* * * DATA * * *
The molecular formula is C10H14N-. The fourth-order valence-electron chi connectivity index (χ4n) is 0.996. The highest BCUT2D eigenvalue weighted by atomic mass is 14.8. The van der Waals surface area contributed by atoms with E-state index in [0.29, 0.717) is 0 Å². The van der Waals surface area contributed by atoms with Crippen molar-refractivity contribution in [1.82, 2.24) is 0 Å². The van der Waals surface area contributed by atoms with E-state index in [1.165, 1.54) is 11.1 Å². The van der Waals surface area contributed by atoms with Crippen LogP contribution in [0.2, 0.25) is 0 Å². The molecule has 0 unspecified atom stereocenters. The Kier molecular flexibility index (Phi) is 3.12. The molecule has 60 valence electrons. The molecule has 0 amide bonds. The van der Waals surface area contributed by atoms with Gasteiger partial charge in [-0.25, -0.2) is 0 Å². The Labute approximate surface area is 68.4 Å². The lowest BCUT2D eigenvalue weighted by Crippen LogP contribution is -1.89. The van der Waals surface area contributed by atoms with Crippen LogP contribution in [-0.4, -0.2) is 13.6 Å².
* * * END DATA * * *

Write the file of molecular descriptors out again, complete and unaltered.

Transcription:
The molecular formula is C10H14N-. The fourth-order valence-electron chi connectivity index (χ4n) is 0.996. The highest BCUT2D eigenvalue weighted by atomic mass is 14.8. The van der Waals surface area contributed by atoms with E-state index in [0.29, 0.717) is 0 Å². The van der Waals surface area contributed by atoms with Crippen molar-refractivity contribution in [1.82, 2.24) is 0 Å². The van der Waals surface area contributed by atoms with E-state index in [1.165, 1.54) is 11.1 Å². The van der Waals surface area contributed by atoms with Crippen LogP contribution in [0.2, 0.25) is 0 Å². The molecule has 0 unspecified atom stereocenters. The Kier molecular flexibility index (Phi) is 3.12. The molecule has 60 valence electrons. The molecule has 0 amide bonds. The van der Waals surface area contributed by atoms with Gasteiger partial charge in [-0.25, -0.2) is 0 Å². The Labute approximate surface area is 68.4 Å². The lowest BCUT2D eigenvalue weighted by Crippen LogP contribution is -1.89. The van der Waals surface area contributed by atoms with Crippen LogP contribution in [-0.4, -0.2) is 13.6 Å².